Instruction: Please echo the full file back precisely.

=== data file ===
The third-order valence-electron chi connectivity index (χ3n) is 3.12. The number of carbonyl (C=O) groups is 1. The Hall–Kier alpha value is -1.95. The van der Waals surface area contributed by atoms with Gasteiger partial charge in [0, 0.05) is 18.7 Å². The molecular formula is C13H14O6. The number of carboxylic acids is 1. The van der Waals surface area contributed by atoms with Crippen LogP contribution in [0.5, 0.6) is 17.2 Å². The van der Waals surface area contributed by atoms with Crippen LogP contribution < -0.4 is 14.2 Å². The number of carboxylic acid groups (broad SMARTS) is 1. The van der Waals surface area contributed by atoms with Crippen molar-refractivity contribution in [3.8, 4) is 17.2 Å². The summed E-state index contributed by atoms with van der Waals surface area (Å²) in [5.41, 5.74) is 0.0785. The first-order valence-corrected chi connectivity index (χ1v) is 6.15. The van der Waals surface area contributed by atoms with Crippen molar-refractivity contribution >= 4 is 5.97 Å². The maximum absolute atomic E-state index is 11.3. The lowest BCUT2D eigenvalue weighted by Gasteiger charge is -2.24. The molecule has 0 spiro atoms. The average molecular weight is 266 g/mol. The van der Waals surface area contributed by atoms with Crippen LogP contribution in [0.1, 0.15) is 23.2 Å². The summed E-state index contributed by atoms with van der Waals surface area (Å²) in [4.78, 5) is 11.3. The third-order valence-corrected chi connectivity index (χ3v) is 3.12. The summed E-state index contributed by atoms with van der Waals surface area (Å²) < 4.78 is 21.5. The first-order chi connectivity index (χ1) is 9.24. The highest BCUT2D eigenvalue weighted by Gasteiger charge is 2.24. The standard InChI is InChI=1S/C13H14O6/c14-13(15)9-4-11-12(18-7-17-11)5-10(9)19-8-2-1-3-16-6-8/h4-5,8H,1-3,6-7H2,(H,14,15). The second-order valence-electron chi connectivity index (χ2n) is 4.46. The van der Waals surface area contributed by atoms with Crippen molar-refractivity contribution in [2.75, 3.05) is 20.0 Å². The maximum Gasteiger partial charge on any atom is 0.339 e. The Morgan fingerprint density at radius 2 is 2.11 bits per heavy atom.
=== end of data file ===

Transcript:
The third-order valence-electron chi connectivity index (χ3n) is 3.12. The number of carbonyl (C=O) groups is 1. The Hall–Kier alpha value is -1.95. The van der Waals surface area contributed by atoms with Gasteiger partial charge in [0, 0.05) is 18.7 Å². The molecular formula is C13H14O6. The number of carboxylic acids is 1. The van der Waals surface area contributed by atoms with Crippen LogP contribution in [0.5, 0.6) is 17.2 Å². The van der Waals surface area contributed by atoms with Crippen LogP contribution < -0.4 is 14.2 Å². The number of carboxylic acid groups (broad SMARTS) is 1. The van der Waals surface area contributed by atoms with Crippen molar-refractivity contribution in [3.8, 4) is 17.2 Å². The summed E-state index contributed by atoms with van der Waals surface area (Å²) in [5.41, 5.74) is 0.0785. The first-order valence-corrected chi connectivity index (χ1v) is 6.15. The van der Waals surface area contributed by atoms with Crippen molar-refractivity contribution >= 4 is 5.97 Å². The maximum absolute atomic E-state index is 11.3. The lowest BCUT2D eigenvalue weighted by Gasteiger charge is -2.24. The molecule has 0 spiro atoms. The average molecular weight is 266 g/mol. The van der Waals surface area contributed by atoms with Crippen LogP contribution in [0.1, 0.15) is 23.2 Å². The summed E-state index contributed by atoms with van der Waals surface area (Å²) in [4.78, 5) is 11.3. The third-order valence-corrected chi connectivity index (χ3v) is 3.12. The summed E-state index contributed by atoms with van der Waals surface area (Å²) < 4.78 is 21.5. The first-order chi connectivity index (χ1) is 9.24. The highest BCUT2D eigenvalue weighted by Gasteiger charge is 2.24. The standard InChI is InChI=1S/C13H14O6/c14-13(15)9-4-11-12(18-7-17-11)5-10(9)19-8-2-1-3-16-6-8/h4-5,8H,1-3,6-7H2,(H,14,15). The second-order valence-electron chi connectivity index (χ2n) is 4.46. The van der Waals surface area contributed by atoms with Crippen molar-refractivity contribution in [2.75, 3.05) is 20.0 Å². The maximum Gasteiger partial charge on any atom is 0.339 e. The Morgan fingerprint density at radius 2 is 2.11 bits per heavy atom.